What did they tell me?
-They told me to be 'Out of the Odd' when I sit for an interview,
-They told me to show the 'spark' that I have which makes me different,
-They also told be to be original, no matter how many interview experiences I listen to or how many times I rehearse the best possible answers, I was NOT TO COPY; I was to get the idea, let it sink in and learn from the interviews of others.
Well, that's what they told me and I am telling the same to you. Read the interviews posted at The AKU Challenge but do not, for even a fraction of second, think about copying the answers because those answers won't be you, they'll be us (Sohaib, Alizeh and I)...
P.S. I won't be going into the lengthy details of the interview, will be writing the prominent questions down only. Despite that, I know this is going to be a VERY long blogpost.
First Interviewer: A Paediatric Cardiologist
Level of Nerves: Not Very High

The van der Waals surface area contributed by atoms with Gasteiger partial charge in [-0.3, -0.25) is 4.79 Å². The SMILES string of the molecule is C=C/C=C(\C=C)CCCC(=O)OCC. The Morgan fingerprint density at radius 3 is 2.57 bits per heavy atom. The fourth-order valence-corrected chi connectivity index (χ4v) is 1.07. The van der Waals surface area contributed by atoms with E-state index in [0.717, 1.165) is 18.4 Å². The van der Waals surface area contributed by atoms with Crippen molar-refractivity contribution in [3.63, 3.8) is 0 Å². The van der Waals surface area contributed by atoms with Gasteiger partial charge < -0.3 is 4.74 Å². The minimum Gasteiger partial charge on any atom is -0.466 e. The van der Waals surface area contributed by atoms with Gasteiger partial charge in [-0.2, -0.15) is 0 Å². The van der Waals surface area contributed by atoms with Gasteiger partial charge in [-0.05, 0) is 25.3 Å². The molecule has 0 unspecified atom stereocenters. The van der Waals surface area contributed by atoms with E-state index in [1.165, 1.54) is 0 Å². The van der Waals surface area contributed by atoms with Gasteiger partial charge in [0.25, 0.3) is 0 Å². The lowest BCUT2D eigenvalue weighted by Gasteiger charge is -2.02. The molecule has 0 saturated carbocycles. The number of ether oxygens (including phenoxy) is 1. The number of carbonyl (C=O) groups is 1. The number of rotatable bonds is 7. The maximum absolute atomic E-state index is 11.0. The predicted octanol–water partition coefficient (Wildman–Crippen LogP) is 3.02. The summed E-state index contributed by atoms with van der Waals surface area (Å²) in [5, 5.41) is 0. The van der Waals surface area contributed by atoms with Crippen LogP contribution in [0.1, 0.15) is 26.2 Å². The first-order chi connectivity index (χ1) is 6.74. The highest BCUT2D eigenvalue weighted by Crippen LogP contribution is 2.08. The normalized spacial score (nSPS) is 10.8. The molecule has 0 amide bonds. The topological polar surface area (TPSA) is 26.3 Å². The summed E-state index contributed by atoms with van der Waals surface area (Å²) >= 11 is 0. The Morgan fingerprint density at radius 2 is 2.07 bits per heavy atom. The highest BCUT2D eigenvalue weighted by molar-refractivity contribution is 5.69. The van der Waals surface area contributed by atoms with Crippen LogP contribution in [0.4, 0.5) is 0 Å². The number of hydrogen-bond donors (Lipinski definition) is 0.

Thoughts: I can do this!
Duration of this interview: 45-50 minutes
Lubaina, this is a different name. What does it mean?
It means Strong (The interviewer looked up for explanation)
I continued: Like a tiny strong brick that supports the other bricks to keep the wall strong and standing.
I was then asked about the jobs of my parents.
I answered accordingly. (Yes, you should know about the qualifications and professional specifics of your parents)
What do you like to do in your free time?
I doodle. I blog. I read. I write.
My interviewer took the lead from my 'doodling' and went ahead to ask me about my religious opinion of figure sketching and the likes.
(See, our answers lead to the upcoming question)
Me: Well, I'm not an Islamic Scholar to be able to answer that. (This is the safest answer when it comes to religious questions)
Interviewer: Putting the scholars aside. Do you draw figures or not?
Me: I do draw figures at times but I'm rather an expert of 'doodles' that are not proper sketches and neither am I good at drawing human expressions. So, uptil now I haven't been in a field where I would have to draw figures or carve statues, if that happens I'll contact my religious scholar and ask about the extent of figure drawing that is allowed in my religion.
He seemed satisfied with my answer. So, we moved on...
You also mentioned that you write. What kind of writings do you write?